Products with a large market share but slow growth are known as “cash cows.” Typically, they create significant sums of cash that exceed the reinvestment required to maintain market share. According to Henderson, “this excess does not need to, nor should it be, reinvested in the same business unit.

Pets

Products with a low market share and slow growth are considered “pets.” They may show an accounting profit, but the profit must be reinvested to keep the share, leaving no cash throwoff. The key difference between a cash cow and a pet is that the former produces a return on investment (ROI) that far exceeds its growth rate (which means there’s surplus cash that can be channelled to other projects), the latter generates an ROI closer to its growth rate which means you’d need a continuous cash influx to maintain whatever ROI the product generates.

Question Marks

The “question marks” are products with a low market share but a high growth rate. They usually require significantly more money than they can earn. If cash is not available, they will fall behind and die. The question marks indicate that a significant further cash investment is required to purchase market share. Unless it becomes a leader, the product’s low market share and strong growth rate will be a problem.

Stars

A “star” is a product with a high share and growth rate. Stars operate in markets that are rapidly growing which means that there’s also a growing demand for the product or service. As the market matures, their growth rate may drop, but their large market share might result in substantial profits. In this way, stars have the potential to become cash cows in the future if their market share remains or grows.


What Businesses Can Learn from The BCG Matrix

Portfolio Analysis and Diversification

It’s a way of assessing a company’s product portfolio. That is, it can help business owners understand which products are driving company growth and which ones aren’t.

Resource Allocation/ Strategic planning

The expectation is that when new products are launched, they might not be stars. They might be “question marks” which require huge capital investments to become market leaders. So, the company can channel resources to support the growth of “question mark” products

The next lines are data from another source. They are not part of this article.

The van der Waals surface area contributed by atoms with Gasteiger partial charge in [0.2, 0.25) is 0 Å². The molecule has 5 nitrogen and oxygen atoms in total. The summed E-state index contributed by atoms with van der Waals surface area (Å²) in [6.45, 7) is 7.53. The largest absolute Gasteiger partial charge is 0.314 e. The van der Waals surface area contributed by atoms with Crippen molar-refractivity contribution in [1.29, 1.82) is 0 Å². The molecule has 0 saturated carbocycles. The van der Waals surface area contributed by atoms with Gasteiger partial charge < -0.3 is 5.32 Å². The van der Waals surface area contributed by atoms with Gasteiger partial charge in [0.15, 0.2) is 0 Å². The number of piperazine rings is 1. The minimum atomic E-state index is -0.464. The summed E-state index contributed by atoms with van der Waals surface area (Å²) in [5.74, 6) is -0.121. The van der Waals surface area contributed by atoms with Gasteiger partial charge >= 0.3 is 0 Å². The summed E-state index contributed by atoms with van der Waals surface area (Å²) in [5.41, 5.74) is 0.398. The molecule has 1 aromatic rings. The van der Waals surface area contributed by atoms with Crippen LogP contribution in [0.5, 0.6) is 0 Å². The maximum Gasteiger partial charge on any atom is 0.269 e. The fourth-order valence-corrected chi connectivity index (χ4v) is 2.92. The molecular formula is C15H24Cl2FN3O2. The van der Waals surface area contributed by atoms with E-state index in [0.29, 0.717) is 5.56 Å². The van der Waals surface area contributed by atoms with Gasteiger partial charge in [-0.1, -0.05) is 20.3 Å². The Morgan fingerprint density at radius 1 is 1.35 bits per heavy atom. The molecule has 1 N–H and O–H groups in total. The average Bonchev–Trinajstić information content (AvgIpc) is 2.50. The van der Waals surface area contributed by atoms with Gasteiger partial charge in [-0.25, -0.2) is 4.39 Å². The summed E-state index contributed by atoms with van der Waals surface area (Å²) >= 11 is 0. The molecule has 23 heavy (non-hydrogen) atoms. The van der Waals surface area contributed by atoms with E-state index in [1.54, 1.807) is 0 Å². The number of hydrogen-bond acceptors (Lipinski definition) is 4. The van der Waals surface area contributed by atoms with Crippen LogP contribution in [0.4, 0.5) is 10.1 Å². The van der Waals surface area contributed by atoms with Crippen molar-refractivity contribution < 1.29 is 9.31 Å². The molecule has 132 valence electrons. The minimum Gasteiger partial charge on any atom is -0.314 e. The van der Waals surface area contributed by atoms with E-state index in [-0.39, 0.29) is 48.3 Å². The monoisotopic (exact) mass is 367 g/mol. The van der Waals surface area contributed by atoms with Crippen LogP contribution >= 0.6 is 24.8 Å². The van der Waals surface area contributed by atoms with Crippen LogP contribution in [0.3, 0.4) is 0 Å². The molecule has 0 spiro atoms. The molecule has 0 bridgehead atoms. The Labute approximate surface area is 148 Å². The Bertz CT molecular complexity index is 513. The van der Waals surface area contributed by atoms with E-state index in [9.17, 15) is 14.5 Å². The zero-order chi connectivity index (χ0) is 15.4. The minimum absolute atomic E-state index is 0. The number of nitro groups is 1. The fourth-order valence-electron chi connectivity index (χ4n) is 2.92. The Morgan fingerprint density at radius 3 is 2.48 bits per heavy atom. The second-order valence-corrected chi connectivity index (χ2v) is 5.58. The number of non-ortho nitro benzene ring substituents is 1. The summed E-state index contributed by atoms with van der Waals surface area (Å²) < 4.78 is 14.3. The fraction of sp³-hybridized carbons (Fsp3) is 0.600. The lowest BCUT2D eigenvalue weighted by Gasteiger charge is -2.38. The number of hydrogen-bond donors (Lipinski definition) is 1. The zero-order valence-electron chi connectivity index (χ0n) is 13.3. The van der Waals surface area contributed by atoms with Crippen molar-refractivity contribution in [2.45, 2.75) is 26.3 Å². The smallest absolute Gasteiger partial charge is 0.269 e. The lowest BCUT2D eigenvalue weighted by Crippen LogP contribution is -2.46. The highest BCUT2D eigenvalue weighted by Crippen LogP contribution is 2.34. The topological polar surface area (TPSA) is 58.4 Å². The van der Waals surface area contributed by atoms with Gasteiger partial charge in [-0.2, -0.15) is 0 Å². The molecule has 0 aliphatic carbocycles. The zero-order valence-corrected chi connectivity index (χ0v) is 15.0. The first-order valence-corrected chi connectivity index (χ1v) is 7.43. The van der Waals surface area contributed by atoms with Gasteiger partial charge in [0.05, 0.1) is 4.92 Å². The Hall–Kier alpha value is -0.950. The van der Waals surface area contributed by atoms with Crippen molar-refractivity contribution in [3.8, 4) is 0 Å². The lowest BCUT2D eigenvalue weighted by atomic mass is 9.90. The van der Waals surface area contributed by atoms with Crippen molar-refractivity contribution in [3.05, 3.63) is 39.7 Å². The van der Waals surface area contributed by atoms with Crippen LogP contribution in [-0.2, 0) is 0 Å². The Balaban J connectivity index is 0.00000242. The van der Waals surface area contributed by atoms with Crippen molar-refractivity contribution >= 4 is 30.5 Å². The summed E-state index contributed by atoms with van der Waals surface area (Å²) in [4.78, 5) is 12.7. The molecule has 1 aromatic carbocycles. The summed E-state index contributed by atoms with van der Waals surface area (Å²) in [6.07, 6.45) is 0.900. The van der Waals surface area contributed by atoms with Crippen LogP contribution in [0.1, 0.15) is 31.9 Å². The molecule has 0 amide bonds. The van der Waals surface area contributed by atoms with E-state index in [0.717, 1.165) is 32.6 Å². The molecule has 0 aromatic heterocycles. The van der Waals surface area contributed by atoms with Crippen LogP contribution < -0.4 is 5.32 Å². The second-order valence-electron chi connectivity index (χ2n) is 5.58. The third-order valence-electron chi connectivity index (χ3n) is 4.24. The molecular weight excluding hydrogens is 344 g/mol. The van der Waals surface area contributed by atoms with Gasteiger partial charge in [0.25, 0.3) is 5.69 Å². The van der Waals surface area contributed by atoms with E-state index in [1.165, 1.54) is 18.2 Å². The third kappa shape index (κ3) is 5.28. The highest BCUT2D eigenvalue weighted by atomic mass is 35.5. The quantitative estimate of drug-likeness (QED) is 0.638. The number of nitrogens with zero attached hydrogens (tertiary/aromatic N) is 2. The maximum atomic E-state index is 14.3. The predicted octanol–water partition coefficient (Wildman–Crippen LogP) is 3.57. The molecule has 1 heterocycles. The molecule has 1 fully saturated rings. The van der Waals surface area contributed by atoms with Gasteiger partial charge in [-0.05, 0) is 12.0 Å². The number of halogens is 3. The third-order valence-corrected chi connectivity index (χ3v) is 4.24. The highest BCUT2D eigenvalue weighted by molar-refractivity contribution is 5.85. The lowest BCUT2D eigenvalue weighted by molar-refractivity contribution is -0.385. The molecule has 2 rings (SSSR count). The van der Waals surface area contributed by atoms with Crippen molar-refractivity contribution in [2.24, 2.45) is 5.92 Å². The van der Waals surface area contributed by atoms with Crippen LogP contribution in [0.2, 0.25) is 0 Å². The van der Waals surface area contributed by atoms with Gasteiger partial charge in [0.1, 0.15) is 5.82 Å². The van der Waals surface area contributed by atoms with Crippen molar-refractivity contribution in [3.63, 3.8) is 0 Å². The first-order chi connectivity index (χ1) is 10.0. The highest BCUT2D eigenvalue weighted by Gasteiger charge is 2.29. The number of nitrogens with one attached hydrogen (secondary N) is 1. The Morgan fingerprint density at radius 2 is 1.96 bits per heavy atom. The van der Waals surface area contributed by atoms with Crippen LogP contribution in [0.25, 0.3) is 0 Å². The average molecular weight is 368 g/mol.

Cashflow Management

Henderson recommends that cash flows from Cashcows to Question marks. Why? Cash cows produce excess cash which doesn’t need to be reinvested. A cash cow is a mature product and market leader. Stars however need that cash reinvested so they too can become cash cows.


Shortfalls to the BCG Matrix

Although I believe the BCG Matrix is a good tool, it might have some limitations. Let’s explore some.

It’s a Simplistic View

It’s possible that some products will not fit perfectly into these categories for various reasons including the nature of business. For example, could we apply the BCG matrix to a fast fashion company like SHEIN?

No Consideration For Market Forces

This point is arguable, in that, maybe the tool was designed to examine growth rate and market share, but it doesn’t provide any guidance on managing competition or changes in consumer behaviour. If this tool is going to be used for strategic planning or cash flow management, future changes in market dynamics need to be examined.

No Consideration for External Factors

The main question is, how long can you rely on a cash cow? External factors, such as changes in regulatory environments, economic conditions, or technological disruptions, are not taken into account and these factors can significantly impact any product, including cash cows.

 

Reference:

The Product Portfolio; Bruce Henderson, 1970. https://www.bcg.com/publications/1970/strategy-the-product-portfolio